Blending virtuosity with sublime artistry, violinist Alexander Sitkovetsky and pianist Wu Qian gave the Mill Valley Chamber Music Society audience many thrills February 23, performing four muscular and soulful works by four composers from four countries: de Falla, Schumann, Stravinsky, and Grieg. T...
PREMIER OF KAIZEN AND DRAMATIC MOZART HIGHLIGHT ECHO CHAMBER CONCERT
by Abby Wasserman
Sunday, February 16, 2020
As concertgoers took their seats in San Anselmo’s First Presbyterian Church for ECHO Chamber Orchestra’s February 16 program, they were surprised to see at center stage two bass drums, a tom-tom, bongos, high hat and cymbals. It was the occasion of the world premiere of "Kaizen," composed and perf...
CHAMBER REVIEW
Devon House Garden Concerts / Thursday, October 22, 2020
Barbara Riccardi and Maki Ishii Sowash, violin; Vicki Ehrlich, cello; Paul Ehrlich, viola

EXAMPLARY QUARTET PLAYING IN MARIN GARDEN CONCERT

by Terry McNeill
Thursday, October 22, 2020

Taped video concerts have pretty much dominated the recent fare for classical music fans, but sporadic live music making can still be found in the North Bay with outdoor chamber music. Of course with the obligatory social distancing and often decorative facial masks.

Four San Francisco Opera Orchestra string players presented two splendid quartets Oct. 22 in the garden of Marin virtuoso violist Elizabeth Prior. Ms. Prior made the introductions to 20 attendees and the sunny afternoon began with Haydn’s D Major Quartet from his Op. 20 “Sun” series of six works.

This wonderful piece from 1772 received a cogent reading, the attacks and releases exact and the phrase interplay demonstrating the performer’s mutual stylistic familiarity. First violinist Barbara Riccardi played sparkling cascades of notes in the opening Allegro with the players emphasizing Haydn’s adventuresome harmonies. The long following Adagio affettuoso had Vicki Ehrlich playing in the cello’s high register, while violist Paul Ehrlich was in the bass. Ms. Ehrlich's cello sonority, though she was situated no closer to listeners than the other three instrumentalists, often carried above them.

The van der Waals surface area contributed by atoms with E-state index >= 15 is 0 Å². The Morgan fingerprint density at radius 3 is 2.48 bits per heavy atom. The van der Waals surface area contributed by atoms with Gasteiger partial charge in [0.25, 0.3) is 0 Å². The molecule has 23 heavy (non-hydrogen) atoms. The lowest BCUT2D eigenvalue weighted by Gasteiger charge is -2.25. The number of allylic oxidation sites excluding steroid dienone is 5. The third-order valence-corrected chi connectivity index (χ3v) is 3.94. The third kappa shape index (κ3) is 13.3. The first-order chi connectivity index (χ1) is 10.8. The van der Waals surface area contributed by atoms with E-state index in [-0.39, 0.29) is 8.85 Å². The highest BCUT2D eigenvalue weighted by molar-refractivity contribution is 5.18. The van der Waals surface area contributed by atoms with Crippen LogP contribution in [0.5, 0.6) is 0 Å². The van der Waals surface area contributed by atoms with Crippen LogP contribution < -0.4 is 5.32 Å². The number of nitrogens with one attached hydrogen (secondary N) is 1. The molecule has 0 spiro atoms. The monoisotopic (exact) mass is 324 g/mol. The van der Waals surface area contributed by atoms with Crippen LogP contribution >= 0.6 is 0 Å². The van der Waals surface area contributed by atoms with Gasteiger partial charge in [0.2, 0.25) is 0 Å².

The final two movements were performed in lighter weight, the first in a gypsy character and the last quite fast and sprinkled with the composer’s fastidious humor and contrasts in volume. A perfect beginning to the afternoon.

Beethoven’s Adagio from his E-Flat Major Quartet, Op. 127, was a late program addition, and was played through its five free variations in a rich tapestry of mostly somber but lyrical sound. Occasional bits of warmth shone through in this lofty music, played with sentiment but never with sentimentality.

Violinist Maki Ishii changed chairs with Ms. Riccardi for the final work, Mendelssohn’s last Quartet in F Minor. Op. 80. It’s an impassioned composition in four movements with driving rhythms and occasional musical anger. Here the Opera musicians gave an aggressive reading with sustained long-held notes, spiccato bowing, dissonances in the second movement Allegro assai, and only a short respite in the elegiac Adagio. Ms. Ehrlich and Ms. Ishii played the themes expressively, akin to the composer’s Songs Without Words for piano.

In the finale (Allegro) the Quartet kept tight control of the drama, including loud outbursts of sound and seeming emotional anxiety without relief.

One encore came, clearly familiar to string musicians in the SF Opera, Offenbach’s iconic Barcarolle from his 1881 Opera The Tales of Hoffmann. The playing was in every way “Belle nuit, ô nuit d’amour,” with ample pizzicato and Mr. Ehrlich’s poetic statement of the famous theme.